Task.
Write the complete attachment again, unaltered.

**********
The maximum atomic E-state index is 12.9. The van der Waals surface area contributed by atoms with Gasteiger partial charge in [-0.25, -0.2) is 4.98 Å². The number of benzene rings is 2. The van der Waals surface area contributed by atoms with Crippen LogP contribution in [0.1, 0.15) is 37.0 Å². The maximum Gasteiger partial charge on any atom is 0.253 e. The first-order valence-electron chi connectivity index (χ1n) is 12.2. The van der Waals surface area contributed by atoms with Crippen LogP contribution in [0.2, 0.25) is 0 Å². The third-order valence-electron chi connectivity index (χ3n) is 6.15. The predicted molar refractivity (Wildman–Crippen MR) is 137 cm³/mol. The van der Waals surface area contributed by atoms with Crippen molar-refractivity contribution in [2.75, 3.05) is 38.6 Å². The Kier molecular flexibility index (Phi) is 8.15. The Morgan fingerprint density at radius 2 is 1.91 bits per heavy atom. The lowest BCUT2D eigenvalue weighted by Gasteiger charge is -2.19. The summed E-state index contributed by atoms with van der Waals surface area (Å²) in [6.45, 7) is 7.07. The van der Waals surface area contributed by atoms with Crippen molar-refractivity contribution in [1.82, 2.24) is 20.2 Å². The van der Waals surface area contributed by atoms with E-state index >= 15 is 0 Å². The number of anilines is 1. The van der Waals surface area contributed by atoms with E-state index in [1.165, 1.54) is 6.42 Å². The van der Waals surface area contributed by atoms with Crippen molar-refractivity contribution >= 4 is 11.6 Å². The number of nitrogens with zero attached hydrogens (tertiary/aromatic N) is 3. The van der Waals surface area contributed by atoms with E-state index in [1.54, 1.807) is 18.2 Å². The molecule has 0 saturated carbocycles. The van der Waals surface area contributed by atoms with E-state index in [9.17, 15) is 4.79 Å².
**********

The maximum atomic E-state index is 12.9. The van der Waals surface area contributed by atoms with Gasteiger partial charge in [-0.25, -0.2) is 4.98 Å². The number of benzene rings is 2. The van der Waals surface area contributed by atoms with Crippen LogP contribution in [0.1, 0.15) is 37.0 Å². The maximum Gasteiger partial charge on any atom is 0.253 e. The first-order valence-electron chi connectivity index (χ1n) is 12.2. The van der Waals surface area contributed by atoms with Crippen LogP contribution in [0.2, 0.25) is 0 Å². The third-order valence-electron chi connectivity index (χ3n) is 6.15. The predicted molar refractivity (Wildman–Crippen MR) is 137 cm³/mol. The van der Waals surface area contributed by atoms with Crippen molar-refractivity contribution in [2.75, 3.05) is 38.6 Å². The Kier molecular flexibility index (Phi) is 8.15. The Morgan fingerprint density at radius 2 is 1.91 bits per heavy atom. The lowest BCUT2D eigenvalue weighted by Gasteiger charge is -2.19. The summed E-state index contributed by atoms with van der Waals surface area (Å²) in [6.45, 7) is 7.07. The van der Waals surface area contributed by atoms with Crippen molar-refractivity contribution in [1.82, 2.24) is 20.2 Å². The van der Waals surface area contributed by atoms with E-state index >= 15 is 0 Å². The number of anilines is 1. The van der Waals surface area contributed by atoms with E-state index in [1.165, 1.54) is 6.42 Å². The van der Waals surface area contributed by atoms with Crippen molar-refractivity contribution >= 4 is 11.6 Å². The number of nitrogens with zero attached hydrogens (tertiary/aromatic N) is 3. The van der Waals surface area contributed by atoms with E-state index in [1.54, 1.807) is 18.2 Å². The molecule has 0 saturated carbocycles. The van der Waals surface area contributed by atoms with E-state index in [9.17, 15) is 4.79 Å².